Confidence Intervals for Reliability and Other Measures


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Title Confidence Intervals for Reliability and Other Measures
Period 01 / 2006 - unknown
Status Completed
Dissertation Yes
Research number OND1333857
Data Supplier Website ERIM


Consumer traits such as attitude, behavior and intentions are frequently modelledas latent variables in marketing research, and are measured indirectly via observed indicators . An example is the annually held questionnaire Bank of the year by The Financial newspaper . Respondents have to answer questions on varioustopics such as products and services, granting of credits, quality of services, theirrelation manager and tariffs. These items measures respondent s attitude towardstheir bank. To examine the reliability of the questions for measuring each of these items, one usually estimates Cronbach s coefficient alpha. However, just reportingsuch a single quantity provides very little information. A crucial issue concernsthe evaluation of the value of that alpha, in other words: which values are high andwhich are low. In much marketing research rules of thumb are used, like morethan 0.8 is good. This practice is of course not very rigorous. Particularly, nothingis known about the accuracy of the measure. This problem can be overcomeby providing confidence intervals. The additional information included in the intervalallows for a more critical assessment of the measure. In this research projectwe stress the importance of confidence intervals accompanying single measuresthat function as summarizing quantity of the parameters of a model.Though it might be the most popular measure of scale reliability, the interpretationof Cronbach s coefficient alpha was rather arbitrarily till recently (see for instanceCortina (1993)). Adequacy of an obtained alpha was examined by means of Nunnally srecommendations (Nunnally and Bernstein, 1994). As a result of van Zylet al. (2000) coverage of statistical theory needed to construct confidence intervalsfor alpha, new emphasis is given on the superiority of inferential statistics overpoint estimators as coefficient alpha (Iacobucci and Duhachek (2003), Koning andFranses (2003), Duhachek and Iacobucci (2004), Duhachek et al. (2005)). Perhapsthis revived interest is due to the fact that van Zyl et al. (2000) derived the statisticaldistribution of alpha without further assumptions, while decades ago Kristof(1963) and Feldt (1965) derived this distribution under the very restrictive assumptionsof parallel measurements. Though it sounds very plausible when no furtherassumptions on the covariance matrix of the items are necessary, we believe thatignoring the structure in the covariance matrix will neglect valuable information.It should be stressed that between the extremely restrictive parallel model on theone hand, and the extremely permissive saturated model on the other hand, othermodels exist, see Lord and Novick (1968). As both extreme cases have their problems,this research project tries to bridge the gap between the parallel model andthe so-called saturated model. This research project aims at constructing confidenceintervals for alpha (and other reliability measures) in less restrictive models thanthe parallel model, namely tau-equivalent and congeneric model.In addition, this research project also aims to improve the reliability of tests bymeans of weights to yield a measure which is referred to as the maximal reliability(Li et al., 1996). Cronbach s coefficient alpha should be regarded as a lower boundof the reliability of a test, and in certain special situations it coincides with reliability,see Novick and Lewis (1967). In the parallel model Cronbach s alpha coincidewith reliability and also with maximal reliability. This holds no longer anymore forless restrictive models. It is aimed to derive the asymptotic distribution of maximalreliability under more plausible model assumptions to compute confidence intervalsas the importance of such inferential tests are already mentioned before.We also take special interest in models with correlated errors, such as panel designmodels and Multi-Trait Multi-Method (MTMM) models, (see Bagozzi et al.,1998). These models are special, as estimating alpha is no longer appropriate,2(see Green and Herschberger, 2000). We also take special interest in the relationof Cronbach s alpha in correspondence analysis shown in Lord (1958). It seemsnatural to extend the derived techniques in classical test theory into this field.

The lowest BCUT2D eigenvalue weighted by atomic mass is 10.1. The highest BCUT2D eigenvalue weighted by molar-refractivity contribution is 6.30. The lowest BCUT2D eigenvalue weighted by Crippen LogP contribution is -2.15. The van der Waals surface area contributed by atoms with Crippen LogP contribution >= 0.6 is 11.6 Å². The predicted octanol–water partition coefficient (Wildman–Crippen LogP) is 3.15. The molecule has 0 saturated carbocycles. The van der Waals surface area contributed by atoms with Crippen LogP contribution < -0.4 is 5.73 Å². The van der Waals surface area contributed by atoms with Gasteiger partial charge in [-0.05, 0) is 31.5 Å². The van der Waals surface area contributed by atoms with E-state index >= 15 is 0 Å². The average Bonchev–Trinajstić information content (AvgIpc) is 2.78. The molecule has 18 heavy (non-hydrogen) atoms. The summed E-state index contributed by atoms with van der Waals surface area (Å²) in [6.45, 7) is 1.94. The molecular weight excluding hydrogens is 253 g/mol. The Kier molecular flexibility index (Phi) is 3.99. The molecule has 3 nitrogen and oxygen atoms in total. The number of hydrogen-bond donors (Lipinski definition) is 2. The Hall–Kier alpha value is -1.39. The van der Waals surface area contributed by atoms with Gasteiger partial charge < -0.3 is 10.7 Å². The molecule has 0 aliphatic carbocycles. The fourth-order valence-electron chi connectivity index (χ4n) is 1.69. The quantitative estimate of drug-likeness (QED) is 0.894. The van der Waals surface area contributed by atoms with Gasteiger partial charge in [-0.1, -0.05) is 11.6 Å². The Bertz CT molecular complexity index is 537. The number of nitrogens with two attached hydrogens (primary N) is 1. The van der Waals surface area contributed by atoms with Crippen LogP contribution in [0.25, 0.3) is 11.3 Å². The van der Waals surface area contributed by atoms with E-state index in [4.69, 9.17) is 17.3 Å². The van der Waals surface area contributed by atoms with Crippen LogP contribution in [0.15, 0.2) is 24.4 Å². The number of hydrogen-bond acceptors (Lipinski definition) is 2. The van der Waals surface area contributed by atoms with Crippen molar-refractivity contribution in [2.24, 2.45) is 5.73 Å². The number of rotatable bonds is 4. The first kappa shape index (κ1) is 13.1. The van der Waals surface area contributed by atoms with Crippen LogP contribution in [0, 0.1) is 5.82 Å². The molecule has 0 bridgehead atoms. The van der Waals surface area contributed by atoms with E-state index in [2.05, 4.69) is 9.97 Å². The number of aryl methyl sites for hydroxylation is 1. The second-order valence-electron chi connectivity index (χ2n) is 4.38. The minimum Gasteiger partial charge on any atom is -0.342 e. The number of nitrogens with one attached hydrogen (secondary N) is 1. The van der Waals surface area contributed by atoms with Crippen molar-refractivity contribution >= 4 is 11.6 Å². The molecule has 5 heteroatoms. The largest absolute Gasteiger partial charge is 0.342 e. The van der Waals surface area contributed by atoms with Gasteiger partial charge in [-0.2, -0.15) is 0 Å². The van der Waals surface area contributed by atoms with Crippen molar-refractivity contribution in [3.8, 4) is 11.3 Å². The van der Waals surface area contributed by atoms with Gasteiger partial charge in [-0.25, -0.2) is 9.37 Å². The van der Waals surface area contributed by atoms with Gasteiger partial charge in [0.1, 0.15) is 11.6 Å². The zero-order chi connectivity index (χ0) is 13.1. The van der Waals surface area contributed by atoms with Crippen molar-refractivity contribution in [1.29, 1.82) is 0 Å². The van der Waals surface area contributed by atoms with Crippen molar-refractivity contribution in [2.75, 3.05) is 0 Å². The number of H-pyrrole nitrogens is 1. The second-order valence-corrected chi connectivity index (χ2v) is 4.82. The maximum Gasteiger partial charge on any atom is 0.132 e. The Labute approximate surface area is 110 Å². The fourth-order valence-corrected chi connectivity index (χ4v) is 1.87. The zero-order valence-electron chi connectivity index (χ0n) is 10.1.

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Supervisor Prof.dr. Ph.H.B.F. Franses
Doctoral/PhD student Dr. K.Y. Lam


D70000 Economics and Business Administration

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